By Kristi E. Swartz – E&E News
ATLANTA — Georgia utility regulators floated ideas that could end up part of a deal with Georgia Power to complete its nuclear expansion project.
Georgia Power and the state Public Service Commission want to see the project through. But with the electric company’s share of the costs topping $12 billion, regulators face mounting pressure to ensure electricity customers aren’t stuck with the entire bill.
The idea of walking away from Vogtle seems almost unthinkable to Georgia Power, according to utility officials. Still, the utility is concerned enough about the potential of losing $150 million in tax benefits that it worked with the PSC chairman to make sure regulators will take a vote before the end of the year.
The commission and electric company are caught in a tug of war of politics and economics as that Dec. 21 date approaches. The issue has grown so apparent that PSC Vice Chairman Tim Echols offered up this question in the middle of a hearing yesterday: “Are ratepayers better off having the power company step up and say, ‘We’re not going to do this anymore,’ than if the five of us canceled the project out front?” he asked.
Vogtle is the only nuclear project under construction in the United States. Its future has been hanging in the balance since late March when its contractor, Westinghouse Electric Co. LLC, filed for bankruptcy protection. The twin reactors were already years behind schedule and billions of dollars above their forecast budget when that happened. Now the price tag is roughly $23 billion. Georgia Power’s share is at $12.2 billion.
The electric company wants assurances from the PSC that it can bill customers for all of the project’s increased costs. If that doesn’t happen, any of the public power companies can pull out of the project, and it will fail.
The PSC staff has challenged Vogtle’s economics. Even with guaranteed payments coming from Westinghouse’s parent, Toshiba Corp., which cut the Georgia Power’s projected costs to $10.5 billion, that is too much for customers to pay, the PSC staff argues.
A so-called break-even amount is roughly $9 billion, the PSC staff recommends. This means Georgia Power and its parent, Southern Co., would have to absorb some of Vogtle’s costs.
If the PSC doesn’t tell the company to do that, then the PSC staff argues the project should be canceled. The PSC staff and consultants explained their figures yesterday as part of ongoing hearings about Vogtle’s new cost and schedule.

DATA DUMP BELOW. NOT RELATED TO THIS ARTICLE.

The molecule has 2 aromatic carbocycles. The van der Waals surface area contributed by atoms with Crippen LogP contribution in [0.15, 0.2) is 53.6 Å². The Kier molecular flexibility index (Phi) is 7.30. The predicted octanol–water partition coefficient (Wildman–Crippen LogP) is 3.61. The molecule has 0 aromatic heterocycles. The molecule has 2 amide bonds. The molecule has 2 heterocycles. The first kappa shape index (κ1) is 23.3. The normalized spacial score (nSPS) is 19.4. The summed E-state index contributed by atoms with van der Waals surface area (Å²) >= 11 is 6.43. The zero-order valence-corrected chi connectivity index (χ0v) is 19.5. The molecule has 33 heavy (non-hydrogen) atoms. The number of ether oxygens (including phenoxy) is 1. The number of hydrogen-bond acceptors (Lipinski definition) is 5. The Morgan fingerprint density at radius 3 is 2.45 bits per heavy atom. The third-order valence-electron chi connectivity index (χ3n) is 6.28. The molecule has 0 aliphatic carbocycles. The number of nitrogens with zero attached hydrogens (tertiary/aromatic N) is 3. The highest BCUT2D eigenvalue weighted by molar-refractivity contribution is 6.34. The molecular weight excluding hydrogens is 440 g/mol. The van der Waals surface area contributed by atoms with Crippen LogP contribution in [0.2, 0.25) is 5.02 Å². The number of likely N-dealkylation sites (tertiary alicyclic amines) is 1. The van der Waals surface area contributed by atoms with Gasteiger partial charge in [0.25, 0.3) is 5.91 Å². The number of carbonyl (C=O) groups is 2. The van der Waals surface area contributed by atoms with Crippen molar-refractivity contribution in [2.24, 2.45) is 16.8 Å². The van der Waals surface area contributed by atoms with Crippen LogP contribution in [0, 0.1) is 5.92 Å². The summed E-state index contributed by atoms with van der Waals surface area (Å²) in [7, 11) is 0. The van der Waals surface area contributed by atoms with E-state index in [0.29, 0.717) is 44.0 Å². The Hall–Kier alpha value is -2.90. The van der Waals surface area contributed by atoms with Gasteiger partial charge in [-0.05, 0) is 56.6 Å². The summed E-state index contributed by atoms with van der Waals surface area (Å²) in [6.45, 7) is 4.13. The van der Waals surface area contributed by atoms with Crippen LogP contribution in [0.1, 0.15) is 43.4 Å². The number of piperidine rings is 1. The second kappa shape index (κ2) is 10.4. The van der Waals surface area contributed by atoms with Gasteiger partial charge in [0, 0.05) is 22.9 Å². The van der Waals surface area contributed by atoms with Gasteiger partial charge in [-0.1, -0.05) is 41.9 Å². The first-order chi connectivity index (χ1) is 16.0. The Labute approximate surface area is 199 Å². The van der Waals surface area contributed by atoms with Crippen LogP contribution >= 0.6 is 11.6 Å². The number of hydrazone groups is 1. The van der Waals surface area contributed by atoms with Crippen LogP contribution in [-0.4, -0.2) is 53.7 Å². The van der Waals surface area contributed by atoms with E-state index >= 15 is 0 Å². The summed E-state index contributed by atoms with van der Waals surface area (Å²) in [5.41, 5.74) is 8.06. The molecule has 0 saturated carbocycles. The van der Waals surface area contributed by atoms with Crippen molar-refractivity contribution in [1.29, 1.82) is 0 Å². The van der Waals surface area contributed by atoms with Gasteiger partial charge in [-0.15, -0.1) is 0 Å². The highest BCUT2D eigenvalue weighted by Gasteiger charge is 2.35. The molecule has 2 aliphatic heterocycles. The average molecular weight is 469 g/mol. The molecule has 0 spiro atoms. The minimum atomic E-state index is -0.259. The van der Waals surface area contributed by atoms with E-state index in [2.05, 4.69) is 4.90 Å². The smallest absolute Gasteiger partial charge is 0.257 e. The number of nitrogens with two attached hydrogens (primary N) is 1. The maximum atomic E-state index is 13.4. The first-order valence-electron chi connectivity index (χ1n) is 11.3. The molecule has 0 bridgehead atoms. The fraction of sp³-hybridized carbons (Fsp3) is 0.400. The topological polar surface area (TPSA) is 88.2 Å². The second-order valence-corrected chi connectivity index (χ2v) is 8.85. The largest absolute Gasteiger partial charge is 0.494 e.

“The heavy lifting that you all have done with these numbers are helpful,” said Echols. “I appreciate all of the work you’ve done on that.”
A previous settlement cut Georgia Power’s return on equity (ROE) from Vogtle to 10 percent. That amount will be lowered to 7 percent if the reactors are not producing electricity by 2020.
The company’s new schedule for Vogtle would put the reactors on the grid no earlier than 2022 and 2023.
In sharply worded testimony filed with regulators, PSC staff analysts and consultants said even with that return-on-equity cut, the company’s profits would increase by $5 billion over the life of Vogtle because of its delays.
“Assuming the project is completed, ratepayers would incur significantly higher revenue requirements and a reduced economic benefit while the company’s profits would increase,” wrote PSC staff consultants Phil Hayet and Lane Kollen, and Tom Newsome, the PSC staff’s utilities finance director.
Liz Coyle, executive director of the consumer group Georgia Watch, asked whether, if Georgia Power’s return on equity were cut even further, it still would continue to profit more than it would had the reactors been finished on time. Both units were supposed to be producing electricity by now.
“The commission has the authority to do that; I want to make sure the math is correct,” she said.
Echols pressed the issue even further.
“You’re saying as a negotiating measure, we could go back and reduce the ROE on the initial [capital costs] that have been collected,” he said.
The chairman of the PSC, Stan Wise, told E&E News on Monday that the commission’s decision on Vogtle next week does not seal the project’s fate. “Either they’ll accept it, or they’ll reject it,” he said. “We’re not going to vote to abandon the project. As far as I’m concerned, only they will do that.”
Stakeholders spent a large part of yesterday asking about the amount Georgia Power would receive in tax benefits if it canceled the project. The utility did not include the incremental income tax effects in its analysis of comparing whether to finish Vogtle, which led to a $1.4 billion discrepancy with the PSC staff’s figures.
“The abandonment loss is a significant issue,” said Kollen of the PSC staff. “The company does not deny that it’s a significant issue; they just don’t think it needs to be considered in the ‘to-go’ analysis.”
Georgia Power would be able to take a $4.7 billion abandonment loss deduction if it canceled Vogtle, Kollen said. The company would have to monetize that loss over roughly three years at about $1.5 billion a year, he said. PSC staff used a 35 percent corporate tax rate to do its analysis. If Congress cuts that to 20 percent starting next year, Georgia Power said, it would lose $150 million in benefits.
Kollen said there’s no way for the PSC staff to confirm those figures.
Kurt Ebersbach, an attorney with the Southern Environmental Law Center, asked how important that amount is when you factor in the rest of Vogtle’s costs.
“While not insignificant, [$150 million] is merely a sliver of the total abandonment loss deduction,” he said.
“It is,” Kollen responded.
Source: E&E News
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